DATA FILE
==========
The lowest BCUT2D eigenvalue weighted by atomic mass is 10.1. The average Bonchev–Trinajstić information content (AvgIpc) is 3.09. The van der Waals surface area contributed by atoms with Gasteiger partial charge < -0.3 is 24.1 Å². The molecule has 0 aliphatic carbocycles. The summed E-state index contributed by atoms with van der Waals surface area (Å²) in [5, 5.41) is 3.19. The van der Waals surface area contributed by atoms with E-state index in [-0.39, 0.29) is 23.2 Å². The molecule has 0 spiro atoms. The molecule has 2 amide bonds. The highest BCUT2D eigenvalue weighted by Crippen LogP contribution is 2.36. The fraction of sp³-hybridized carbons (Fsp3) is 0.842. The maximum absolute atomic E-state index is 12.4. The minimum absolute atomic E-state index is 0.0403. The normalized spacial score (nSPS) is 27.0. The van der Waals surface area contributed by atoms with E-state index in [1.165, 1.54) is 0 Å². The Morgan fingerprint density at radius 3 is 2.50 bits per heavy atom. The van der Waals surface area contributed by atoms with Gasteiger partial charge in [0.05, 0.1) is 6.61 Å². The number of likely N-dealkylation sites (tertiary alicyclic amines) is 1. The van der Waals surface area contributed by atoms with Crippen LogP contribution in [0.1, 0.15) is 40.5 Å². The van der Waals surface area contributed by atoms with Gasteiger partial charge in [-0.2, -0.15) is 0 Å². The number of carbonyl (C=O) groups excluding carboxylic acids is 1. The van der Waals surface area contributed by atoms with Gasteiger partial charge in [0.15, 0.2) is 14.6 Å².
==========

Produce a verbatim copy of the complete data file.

The lowest BCUT2D eigenvalue weighted by atomic mass is 10.1. The average Bonchev–Trinajstić information content (AvgIpc) is 3.09. The van der Waals surface area contributed by atoms with Gasteiger partial charge < -0.3 is 24.1 Å². The molecule has 0 aliphatic carbocycles. The summed E-state index contributed by atoms with van der Waals surface area (Å²) in [5, 5.41) is 3.19. The van der Waals surface area contributed by atoms with E-state index in [-0.39, 0.29) is 23.2 Å². The molecule has 0 spiro atoms. The molecule has 2 amide bonds. The highest BCUT2D eigenvalue weighted by Crippen LogP contribution is 2.36. The fraction of sp³-hybridized carbons (Fsp3) is 0.842. The maximum absolute atomic E-state index is 12.4. The minimum absolute atomic E-state index is 0.0403. The normalized spacial score (nSPS) is 27.0. The van der Waals surface area contributed by atoms with E-state index in [1.165, 1.54) is 0 Å². The Morgan fingerprint density at radius 3 is 2.50 bits per heavy atom. The van der Waals surface area contributed by atoms with Gasteiger partial charge in [0.05, 0.1) is 6.61 Å². The number of likely N-dealkylation sites (tertiary alicyclic amines) is 1. The van der Waals surface area contributed by atoms with Crippen LogP contribution in [0.1, 0.15) is 40.5 Å². The van der Waals surface area contributed by atoms with Gasteiger partial charge in [-0.2, -0.15) is 0 Å². The number of carbonyl (C=O) groups excluding carboxylic acids is 1. The van der Waals surface area contributed by atoms with Gasteiger partial charge in [0.15, 0.2) is 14.6 Å².